'Government not doing enough to save black-owned small businesses,' says Black Business Council
Black Business Council president Sandile Zungu has expressed concern over government’s inadequate facilities to support SMMEs which are likely to collapse in the coming months.
While lauding the efforts of President Cyril Ramaphosa and government's efforts to arrest the spread of Covid-19, Zungu says that an estimated 500,000 jobs will be lost in the SMME sector alone.
“Our belief is that the relief mechanisms that are in place are not adequately catering for the SMME sector. In particular black SMMEs, most of them are not clients of Business Partners [which provides financial assistance to SMMEs] and therefore the money which would have been channelled by the Ruperts, will not necessarily help them,” Zungu said.
“The Solidarity Fund is aimed mainly at medical supplies and response to the Covid-19 so there is not much relief being provided to black SMMEs, and even the attempts by government to try to prioritise SMMEs is being challenged by right-wing elements in our society who are seeing this as an opportunity to attack BEE,” he said.
“As the BBC we think the government must be steadfast in its defence of policies such as BBBEE and must not founder in the face of the onslaught by the right-wing elements. Things like the attack on the minister of tourism, we are in full support of minister [Mmamoloko] Kubayi-Ngubane. Even if they don’t pronounce it but they must be steadfast in prioritising black SMMEs because they will bear the brunt of this lockdown.”
Pressure is mounting on government to present a comprehensive stimulus package as well as a plan which outlines how it will respond to the coming months when the economy will be taking a beating. As it stands the economy has virtually come to a stand still with zero activity for most businesses under the current nationwide lockdown.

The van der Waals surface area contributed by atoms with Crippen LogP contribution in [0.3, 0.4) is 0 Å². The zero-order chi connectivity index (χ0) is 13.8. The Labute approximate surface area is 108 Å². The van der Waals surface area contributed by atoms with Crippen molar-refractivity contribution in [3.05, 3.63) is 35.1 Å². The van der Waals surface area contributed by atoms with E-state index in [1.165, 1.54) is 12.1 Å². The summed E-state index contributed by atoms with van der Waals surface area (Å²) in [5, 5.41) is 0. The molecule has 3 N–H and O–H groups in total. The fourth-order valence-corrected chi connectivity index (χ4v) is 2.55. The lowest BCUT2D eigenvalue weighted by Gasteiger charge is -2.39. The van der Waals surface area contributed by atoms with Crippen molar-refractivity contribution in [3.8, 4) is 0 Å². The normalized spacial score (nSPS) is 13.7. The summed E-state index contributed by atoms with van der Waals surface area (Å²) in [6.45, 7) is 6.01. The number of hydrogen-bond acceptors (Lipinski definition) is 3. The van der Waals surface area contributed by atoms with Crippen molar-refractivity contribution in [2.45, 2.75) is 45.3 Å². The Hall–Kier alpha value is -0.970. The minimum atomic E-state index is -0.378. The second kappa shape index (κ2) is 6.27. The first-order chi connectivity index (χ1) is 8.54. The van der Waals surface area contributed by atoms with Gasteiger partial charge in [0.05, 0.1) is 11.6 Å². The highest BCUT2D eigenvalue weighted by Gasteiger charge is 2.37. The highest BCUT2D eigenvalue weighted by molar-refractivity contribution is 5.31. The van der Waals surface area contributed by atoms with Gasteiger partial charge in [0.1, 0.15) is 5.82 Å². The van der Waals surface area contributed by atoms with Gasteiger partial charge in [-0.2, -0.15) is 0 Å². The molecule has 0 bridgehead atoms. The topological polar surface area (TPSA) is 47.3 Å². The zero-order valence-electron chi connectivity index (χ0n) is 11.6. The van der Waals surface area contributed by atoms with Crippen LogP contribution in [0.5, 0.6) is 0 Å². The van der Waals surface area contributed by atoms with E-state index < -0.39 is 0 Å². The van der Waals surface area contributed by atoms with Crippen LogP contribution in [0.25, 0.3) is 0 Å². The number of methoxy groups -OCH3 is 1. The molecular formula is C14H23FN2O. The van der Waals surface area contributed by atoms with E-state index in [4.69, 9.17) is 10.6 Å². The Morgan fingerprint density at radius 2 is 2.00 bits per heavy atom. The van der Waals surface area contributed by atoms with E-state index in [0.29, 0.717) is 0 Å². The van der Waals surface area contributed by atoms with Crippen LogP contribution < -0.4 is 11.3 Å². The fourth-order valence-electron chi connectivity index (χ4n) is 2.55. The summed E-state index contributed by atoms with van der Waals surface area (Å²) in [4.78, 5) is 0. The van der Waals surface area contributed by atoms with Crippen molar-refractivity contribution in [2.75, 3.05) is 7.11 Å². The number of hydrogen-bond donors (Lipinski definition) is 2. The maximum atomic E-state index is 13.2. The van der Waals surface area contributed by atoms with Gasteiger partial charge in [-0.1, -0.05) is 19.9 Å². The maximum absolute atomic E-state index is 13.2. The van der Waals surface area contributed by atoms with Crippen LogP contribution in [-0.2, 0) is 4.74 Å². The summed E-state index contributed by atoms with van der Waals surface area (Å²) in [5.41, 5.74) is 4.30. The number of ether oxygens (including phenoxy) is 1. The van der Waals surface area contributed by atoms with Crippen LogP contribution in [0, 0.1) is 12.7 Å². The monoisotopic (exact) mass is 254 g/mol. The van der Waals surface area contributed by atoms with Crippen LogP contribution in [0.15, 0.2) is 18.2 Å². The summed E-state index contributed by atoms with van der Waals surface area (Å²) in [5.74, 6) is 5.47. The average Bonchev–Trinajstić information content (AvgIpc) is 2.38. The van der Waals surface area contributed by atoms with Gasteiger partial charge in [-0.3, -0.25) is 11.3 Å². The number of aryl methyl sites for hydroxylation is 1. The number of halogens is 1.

In the pre-Covid environment the country had already entered a technical recession which was followed by a ratings downgrade. Cabinet met last week Wednesday but emerged without the much-needed economic response.
Zungu who attended a virtual Nedlac meeting on Friday said that the BBC is impressing upon South Africans the need to reimagine the economy.
“We have to reimagine our future with dependency on ourselves, with localisation taken to the next level. Where we have previously procured things like medical supplies with ease before, we may face difficulty now. We have to localise now. We have to rebuild our industrial capacity with greater determination.”
Informal traders are among the most vulnerable participants in the economy and efforts to intervene will be hampered by the lack of a paper trail which at times characterises the sector. Zungu said that government needs to take a more proactive and collaborative approach to dealing with informal traders in the coming months.
“We must rely on hawkers associations, they have their membership. They know where their people are based and what they sell and so on, they may not be registered with Sars but it does not mean that they don’t provide a service. In the same way we go to informal settlements where houses are not registered, looking for humans to provide with food or to test, let us reach out to informal traders. They are not rebellious by not registering — some of those processes are too complex — but they are active in the economy in a major way. They contribute to the revenue which government is collecting,” said Zungu.
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